In other words, don’t disable all of your phone’s location-based features just to extend your battery life. You won’t see a big jump in use time, but you may end up disabling — and subsequently missing — useful features. Instead, check (using the tips above) to see if any of apps consuming the most battery life also track your location. If so, and if you don’t need that location tracking, consider disabling it for those apps.
4. Don’t always choose Wi-Fi over cellular.
Many people, and even smartphone vendors such as Apple, claim that using Wi-Fi for wireless data consumes less power than using a cellular signal, so you should use Wi-Fi whenever you can. However, the Wirecutter’s testing found this isn’t always the case.
In testing in a location where both Wi-Fi and cellular LTE signals were strong, an hour of browsing over Wi-Fi used roughly the same amount of battery power as an hour using LTE on an iPhone. On a Motorola Android phone, LTE used only 2 to 3 percent more power than Wi-Fi.
In other words, as long as you have a good signal, you probably won’t see a huge difference between Wi-Fi and cellular data, and it’s probably not worth the hassle of switching between the two.
5. Let Siri and Google listen for your commands.
Both iPhones and Android phones include a hands-free feature for summoning their virtual assistants by speaking voice commands. You can just say “Hey Siri” to the iPhone or “O.K. Google” and then speak your request or command. While convenient, this feature requires your phone to constantly listen for that special phrase, which uses some power.
Yet if you have one of the phones that supports this feature, disabling it won’t conserve much battery life. In the Wirecutter’s testing with an iPhone 6s Plus and a Nexus 6P, there was a negligible difference in battery usage between having the always-on virtual assistant enabled or disabled over a two-hour period.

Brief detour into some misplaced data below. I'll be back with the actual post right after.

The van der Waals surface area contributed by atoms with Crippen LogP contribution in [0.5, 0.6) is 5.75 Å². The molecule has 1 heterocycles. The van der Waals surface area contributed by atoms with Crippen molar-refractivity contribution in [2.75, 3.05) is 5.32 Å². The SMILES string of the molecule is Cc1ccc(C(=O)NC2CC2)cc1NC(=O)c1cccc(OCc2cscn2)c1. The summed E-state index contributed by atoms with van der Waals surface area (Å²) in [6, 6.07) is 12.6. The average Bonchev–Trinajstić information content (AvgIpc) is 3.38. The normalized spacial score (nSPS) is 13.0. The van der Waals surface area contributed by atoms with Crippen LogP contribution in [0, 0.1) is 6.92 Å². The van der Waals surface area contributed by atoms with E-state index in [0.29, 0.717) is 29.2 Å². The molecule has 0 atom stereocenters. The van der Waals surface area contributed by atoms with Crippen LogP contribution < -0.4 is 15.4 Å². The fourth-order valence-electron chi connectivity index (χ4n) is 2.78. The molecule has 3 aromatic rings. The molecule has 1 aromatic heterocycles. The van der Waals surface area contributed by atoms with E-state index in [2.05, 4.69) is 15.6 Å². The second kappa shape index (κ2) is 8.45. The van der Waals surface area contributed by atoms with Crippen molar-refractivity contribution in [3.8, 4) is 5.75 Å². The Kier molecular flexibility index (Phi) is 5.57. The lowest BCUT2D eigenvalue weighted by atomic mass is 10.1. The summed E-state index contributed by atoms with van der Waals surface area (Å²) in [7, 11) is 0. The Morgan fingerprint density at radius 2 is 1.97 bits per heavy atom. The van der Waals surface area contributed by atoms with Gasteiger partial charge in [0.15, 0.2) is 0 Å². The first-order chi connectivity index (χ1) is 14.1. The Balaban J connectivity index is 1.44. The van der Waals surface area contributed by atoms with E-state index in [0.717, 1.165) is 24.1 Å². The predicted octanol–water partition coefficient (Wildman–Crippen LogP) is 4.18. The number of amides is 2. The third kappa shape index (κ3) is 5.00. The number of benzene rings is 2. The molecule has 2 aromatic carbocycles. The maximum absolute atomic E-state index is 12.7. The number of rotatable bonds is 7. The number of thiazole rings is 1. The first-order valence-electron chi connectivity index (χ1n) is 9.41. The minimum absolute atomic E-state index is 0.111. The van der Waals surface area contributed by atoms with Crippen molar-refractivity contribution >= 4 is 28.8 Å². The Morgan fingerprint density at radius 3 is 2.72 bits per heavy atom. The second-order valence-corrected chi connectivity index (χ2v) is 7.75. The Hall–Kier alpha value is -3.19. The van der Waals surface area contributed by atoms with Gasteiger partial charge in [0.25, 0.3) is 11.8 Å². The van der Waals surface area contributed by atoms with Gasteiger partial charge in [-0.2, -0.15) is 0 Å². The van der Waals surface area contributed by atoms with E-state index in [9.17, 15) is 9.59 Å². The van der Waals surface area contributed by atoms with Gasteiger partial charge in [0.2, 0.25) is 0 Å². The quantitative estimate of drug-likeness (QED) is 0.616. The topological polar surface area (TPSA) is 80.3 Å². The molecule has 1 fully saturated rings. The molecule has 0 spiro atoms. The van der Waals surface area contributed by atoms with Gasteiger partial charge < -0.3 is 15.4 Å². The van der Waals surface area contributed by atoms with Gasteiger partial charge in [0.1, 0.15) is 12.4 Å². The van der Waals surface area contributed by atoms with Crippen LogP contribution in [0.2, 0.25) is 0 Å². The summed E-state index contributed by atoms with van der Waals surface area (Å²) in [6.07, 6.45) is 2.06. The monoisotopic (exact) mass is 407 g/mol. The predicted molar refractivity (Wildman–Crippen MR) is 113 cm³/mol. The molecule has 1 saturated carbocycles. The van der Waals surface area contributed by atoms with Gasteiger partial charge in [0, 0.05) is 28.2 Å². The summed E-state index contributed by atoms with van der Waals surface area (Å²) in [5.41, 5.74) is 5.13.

Using Siri or O.K. Google uses some energy, so if your phone’s battery is getting low, you should probably stop asking the phone question after question during your commute. But just having the feature enabled isn’t worth worrying about — and it can be quite convenient.
6. Don’t forgo third-party chargers made by reputable vendors.
A common warning around the Internet is that you should use only the charger that came with your phone, otherwise you could damage your phone’s battery. In reality, the phone itself contains all the circuitry responsible for charging its battery. The AC adapter (as it’s more accurately known) simply converts the AC current from a wall outlet into low-voltage, low-amperage DC current that it provides via a USB port. This is why you can also charge your phone using the USB port on a computer, a USB battery pack or a charger in your car — the phone is designed to allow it to charge from a variety of power sources that can produce a wide range of current.
Finally, you may see warnings that a cheap third-party charger could damage your phone. There’s some truth here: Many chargers — especially budget models sold online, or even at your local shopping mall kiosk — are poorly made, or use low-quality components. A poorly made charger can not only damage your phone, but could also hurt you by exposing you to dangerous currents. So if you’re replacing your phone’s AC adapter, or buying an extra, stick with a reputable vendor.
7. Calibrate only occasionally.
For many years, devices that used rechargeable batteries required “conditioning” or “calibrating,” a procedure that prevented the battery from forgetting how much capacity it actually had. Today’s smartphone batteries no longer suffer from this issue.
What can happen, however, is that the phone itself loses track of how much capacity its battery has: Every battery gradually loses capacity over time as you use and recharge it, and the phone’s software isn’t always good at accounting for this capacity change. By periodically (once every couple of months) fully charging the phone and then using it until it dies, your phone’s software will determine the battery’s current capacity and thus let the phone better estimate how long it will last on a charge. In other words, the battery won’t last any longer, but the phone’s battery meter will be more accurate. If you find that your phone claims you have 80 percent of a charge left, but it dies a few hours later, you should try this procedure.